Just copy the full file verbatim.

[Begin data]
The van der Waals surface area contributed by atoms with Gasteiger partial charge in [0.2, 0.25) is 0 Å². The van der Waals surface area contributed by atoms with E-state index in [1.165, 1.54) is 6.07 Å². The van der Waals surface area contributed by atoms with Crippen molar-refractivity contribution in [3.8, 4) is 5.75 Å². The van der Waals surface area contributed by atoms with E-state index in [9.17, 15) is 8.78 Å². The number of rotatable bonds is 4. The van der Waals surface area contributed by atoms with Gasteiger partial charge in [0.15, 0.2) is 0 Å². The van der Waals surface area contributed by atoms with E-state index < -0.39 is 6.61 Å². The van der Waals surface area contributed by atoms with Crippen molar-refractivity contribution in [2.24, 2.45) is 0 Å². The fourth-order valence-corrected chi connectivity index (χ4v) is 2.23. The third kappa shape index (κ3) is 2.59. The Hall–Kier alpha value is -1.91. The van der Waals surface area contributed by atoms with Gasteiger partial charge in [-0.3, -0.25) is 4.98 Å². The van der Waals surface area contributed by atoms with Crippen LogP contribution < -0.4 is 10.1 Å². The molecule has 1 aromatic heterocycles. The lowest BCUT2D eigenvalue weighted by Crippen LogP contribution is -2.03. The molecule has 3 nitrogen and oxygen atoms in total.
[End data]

The van der Waals surface area contributed by atoms with Gasteiger partial charge in [0.2, 0.25) is 0 Å². The van der Waals surface area contributed by atoms with E-state index in [1.165, 1.54) is 6.07 Å². The van der Waals surface area contributed by atoms with Crippen molar-refractivity contribution in [3.8, 4) is 5.75 Å². The van der Waals surface area contributed by atoms with E-state index in [9.17, 15) is 8.78 Å². The number of rotatable bonds is 4. The van der Waals surface area contributed by atoms with Gasteiger partial charge in [0.15, 0.2) is 0 Å². The van der Waals surface area contributed by atoms with E-state index < -0.39 is 6.61 Å². The van der Waals surface area contributed by atoms with Crippen molar-refractivity contribution in [2.24, 2.45) is 0 Å². The fourth-order valence-corrected chi connectivity index (χ4v) is 2.23. The third kappa shape index (κ3) is 2.59. The Hall–Kier alpha value is -1.91. The van der Waals surface area contributed by atoms with Gasteiger partial charge in [-0.3, -0.25) is 4.98 Å². The van der Waals surface area contributed by atoms with Crippen LogP contribution < -0.4 is 10.1 Å². The molecule has 1 aromatic heterocycles. The lowest BCUT2D eigenvalue weighted by Crippen LogP contribution is -2.03. The molecule has 3 nitrogen and oxygen atoms in total.